Re: transitional fossils

From: Pim van Meurs <>
Date: Mon Dec 05 2005 - 10:42:42 EST wrote:

>Quoting Gregory Arago <>:
>> If you'll accept the criticism, I beg to differ that there is a
>>single 'general theory of evolution.' Probably upon reflection Keith
>>will agree. There are actually many 'theories of evolution,' which is
>>why one of the most well-known Christians of the 20th century
>>referred to it that way. For example, there many be a consensus about
>>evolution in geology, but not in anthropoogy, familiar agreement in
>>botany, but not in cognitive studies. Evolutionary theory is
>>multi-disciplinary and cannot (any longer) be 'claimed' by one
>>academic discipline.
>Yes, I was referring to biological evolution and I should have made that
>more clear. Also there are many alternative models of evolutionary
>patterns and processes in biology/paleontology. It is the central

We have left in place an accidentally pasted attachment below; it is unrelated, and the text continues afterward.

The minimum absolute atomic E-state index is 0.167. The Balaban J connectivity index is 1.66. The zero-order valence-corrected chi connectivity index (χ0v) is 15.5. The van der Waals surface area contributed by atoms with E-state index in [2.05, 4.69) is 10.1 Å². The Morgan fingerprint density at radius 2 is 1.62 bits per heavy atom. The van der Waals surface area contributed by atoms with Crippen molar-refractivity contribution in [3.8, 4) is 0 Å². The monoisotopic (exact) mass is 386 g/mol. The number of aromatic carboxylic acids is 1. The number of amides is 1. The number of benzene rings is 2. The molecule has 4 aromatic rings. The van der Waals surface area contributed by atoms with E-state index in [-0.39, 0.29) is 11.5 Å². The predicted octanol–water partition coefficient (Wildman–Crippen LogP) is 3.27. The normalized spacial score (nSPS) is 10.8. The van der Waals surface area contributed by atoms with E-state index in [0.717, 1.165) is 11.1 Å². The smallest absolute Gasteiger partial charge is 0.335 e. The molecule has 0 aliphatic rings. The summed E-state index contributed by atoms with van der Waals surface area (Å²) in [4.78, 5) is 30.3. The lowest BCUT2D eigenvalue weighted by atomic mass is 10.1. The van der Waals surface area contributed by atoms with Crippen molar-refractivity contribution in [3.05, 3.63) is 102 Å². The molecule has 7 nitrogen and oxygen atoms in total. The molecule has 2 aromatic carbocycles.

>concept of common descent that unifies them.
Yes, this point seems to be often forgotten namely that natural
selection was argued by Darwin to be one of various mechanisms of
evolution and although Darwin considered it to be the most important
one, other processes indeed have shown their relevances as well.
Also variation, which was poorly understood in Darwin's times, has been
shown to have a rich foundation of mechanisms and processes, well beyond
our wildest dreams I'd say.

Received on Mon Dec 5 10:43:16 2005

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